Can I Enter the Principal Paid on a Mortgage on My Tax Return?

by Jeannine Mancini, studioD Google

Owning a home is associated with some big tax breaks. Homeowners can reduce their taxable income by the amount of yearly interest they paid on their mortgage. Although you can deduct the interest for the year, you can't deduct the principal. There is no need to enter the principal you paid on your tax return.

Eligible Properties

Homeowners can deduct interest paid on the loans for their primary and secondary homes. If you have a rental property, you must occupy it for more than 14 days out of the year or 10 percent of the time it is rented. The loan can be a mortgage, second mortgage, line of credit or home equity loan secured by the home. If the loan or line of credit is secured with any other collateral, it is considered a personal loan and ineligible for the deduction. You can't claim the interest paid on more than two properties. The deduction isn't limited to houses and condominiums. The IRS defines a qualifying home as a property that has sleeping, cooking and toilet facilities, including a mobile home, recreational vehicle or boat.

Qualifying Borrowers

To deduct the mortgage interest, you must be personally liable for the debt. You can only deduct interest you actually paid. For example, if you paid your child's mortgage for a year, you can't claim the interest unless your name is on the mortgage. Your child can't claim the deduction if you do. However, if you give your child money she uses to pay the mortgage, she would have the right to claim the interest. If there are two names on the mortgage, the deduction can be divided between the two borrowers.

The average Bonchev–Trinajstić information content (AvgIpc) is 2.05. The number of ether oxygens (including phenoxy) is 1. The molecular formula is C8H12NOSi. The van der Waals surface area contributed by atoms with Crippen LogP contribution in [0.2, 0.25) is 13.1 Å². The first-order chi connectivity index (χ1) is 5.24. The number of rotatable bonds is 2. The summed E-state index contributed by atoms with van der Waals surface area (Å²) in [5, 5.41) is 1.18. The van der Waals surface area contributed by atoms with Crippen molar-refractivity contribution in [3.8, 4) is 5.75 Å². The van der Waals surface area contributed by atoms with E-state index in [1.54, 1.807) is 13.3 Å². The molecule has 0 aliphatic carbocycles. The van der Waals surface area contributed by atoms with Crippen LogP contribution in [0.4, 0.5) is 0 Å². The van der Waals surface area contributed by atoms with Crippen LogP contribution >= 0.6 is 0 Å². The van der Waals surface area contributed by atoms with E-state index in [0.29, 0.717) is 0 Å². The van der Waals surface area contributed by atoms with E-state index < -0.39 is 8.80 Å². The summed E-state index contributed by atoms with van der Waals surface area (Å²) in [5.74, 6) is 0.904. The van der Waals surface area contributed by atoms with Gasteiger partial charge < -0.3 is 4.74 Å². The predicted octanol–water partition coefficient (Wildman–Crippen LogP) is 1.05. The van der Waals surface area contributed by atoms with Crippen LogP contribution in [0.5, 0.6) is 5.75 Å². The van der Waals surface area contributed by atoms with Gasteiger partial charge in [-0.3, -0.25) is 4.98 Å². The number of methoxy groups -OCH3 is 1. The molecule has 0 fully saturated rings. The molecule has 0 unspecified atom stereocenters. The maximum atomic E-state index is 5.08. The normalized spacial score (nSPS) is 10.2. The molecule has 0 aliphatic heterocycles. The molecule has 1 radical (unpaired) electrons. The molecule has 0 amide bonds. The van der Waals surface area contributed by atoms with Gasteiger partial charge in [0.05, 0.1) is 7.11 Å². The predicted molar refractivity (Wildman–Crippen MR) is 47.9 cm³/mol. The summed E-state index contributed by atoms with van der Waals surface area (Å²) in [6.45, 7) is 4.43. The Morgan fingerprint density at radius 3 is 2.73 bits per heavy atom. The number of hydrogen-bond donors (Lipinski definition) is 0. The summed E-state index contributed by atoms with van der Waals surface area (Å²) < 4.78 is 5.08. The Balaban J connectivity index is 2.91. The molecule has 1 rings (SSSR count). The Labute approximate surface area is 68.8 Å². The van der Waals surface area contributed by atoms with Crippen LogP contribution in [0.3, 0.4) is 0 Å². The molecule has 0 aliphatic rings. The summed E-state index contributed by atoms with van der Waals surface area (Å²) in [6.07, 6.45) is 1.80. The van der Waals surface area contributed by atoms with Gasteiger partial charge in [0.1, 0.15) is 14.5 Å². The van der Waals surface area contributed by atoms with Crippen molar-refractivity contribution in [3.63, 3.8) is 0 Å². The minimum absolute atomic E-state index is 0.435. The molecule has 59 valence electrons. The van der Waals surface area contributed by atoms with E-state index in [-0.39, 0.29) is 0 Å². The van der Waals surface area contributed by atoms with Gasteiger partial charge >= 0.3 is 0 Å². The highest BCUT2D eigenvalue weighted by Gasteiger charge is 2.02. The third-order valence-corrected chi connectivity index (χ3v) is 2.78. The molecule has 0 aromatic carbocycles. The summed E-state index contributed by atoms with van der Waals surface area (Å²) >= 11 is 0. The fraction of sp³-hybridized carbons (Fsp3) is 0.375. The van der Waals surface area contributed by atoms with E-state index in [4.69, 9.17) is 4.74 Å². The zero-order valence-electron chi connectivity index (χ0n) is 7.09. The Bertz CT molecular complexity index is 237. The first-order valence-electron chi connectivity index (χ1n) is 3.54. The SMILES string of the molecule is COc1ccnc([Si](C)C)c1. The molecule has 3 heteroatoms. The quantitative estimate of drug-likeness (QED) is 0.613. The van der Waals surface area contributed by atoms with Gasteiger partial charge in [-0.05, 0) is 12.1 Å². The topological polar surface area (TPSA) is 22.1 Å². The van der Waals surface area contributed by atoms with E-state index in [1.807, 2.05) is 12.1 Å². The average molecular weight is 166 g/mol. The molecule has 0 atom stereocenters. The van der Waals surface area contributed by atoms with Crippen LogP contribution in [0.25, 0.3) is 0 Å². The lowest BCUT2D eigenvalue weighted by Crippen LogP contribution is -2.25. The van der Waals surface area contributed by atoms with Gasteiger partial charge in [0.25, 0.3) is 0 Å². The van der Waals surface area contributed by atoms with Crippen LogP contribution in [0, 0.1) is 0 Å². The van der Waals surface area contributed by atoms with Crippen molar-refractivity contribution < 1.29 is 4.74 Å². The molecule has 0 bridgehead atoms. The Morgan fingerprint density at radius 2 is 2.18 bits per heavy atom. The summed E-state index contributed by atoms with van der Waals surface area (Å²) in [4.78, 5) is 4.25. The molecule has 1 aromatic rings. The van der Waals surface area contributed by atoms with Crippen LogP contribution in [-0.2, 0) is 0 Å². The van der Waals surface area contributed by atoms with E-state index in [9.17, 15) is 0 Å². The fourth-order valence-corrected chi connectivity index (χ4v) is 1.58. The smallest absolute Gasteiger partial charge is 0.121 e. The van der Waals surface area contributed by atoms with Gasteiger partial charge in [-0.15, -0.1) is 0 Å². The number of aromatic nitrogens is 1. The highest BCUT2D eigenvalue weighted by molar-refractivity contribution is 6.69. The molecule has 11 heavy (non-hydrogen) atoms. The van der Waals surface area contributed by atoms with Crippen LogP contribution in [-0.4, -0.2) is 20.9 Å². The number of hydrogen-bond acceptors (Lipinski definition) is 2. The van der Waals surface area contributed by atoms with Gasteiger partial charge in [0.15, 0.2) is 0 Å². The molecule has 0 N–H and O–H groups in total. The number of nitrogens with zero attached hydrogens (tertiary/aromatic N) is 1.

If you got the mortgage before Oct. 14, 1987, all of the interest is deductible, regardless of the amount you borrowed. For mortgages after that date, you can only deduct the interest that accrues on the first $1 million of the mortgage. If you are married and file an individual tax return, the limit drops to the interest accrued on the first $500,000. The limits are cumulative for primary and secondary homes.


Your lender will issue an IRA Form 1098 mortgage interest statement showing the amount of interest you paid during the year. You must itemize your deductions to claim the interest deduction. You will need to use Form 1040 to file your taxes and report the itemized expenses on Schedule A. Your interest payments are combined along with any other itemized deductions you are entitled to claim on Schedule A. The total amount of your itemized deductions reduces your taxable income.

About the Author

Jeannine Mancini, a Florida native, has been writing business and personal finance articles since 2003. Her articles have been published in the Florida Today and Orlando Sentinel. She earned a Bachelor of Science in Interdisciplinary Studies from the University of Central Florida.

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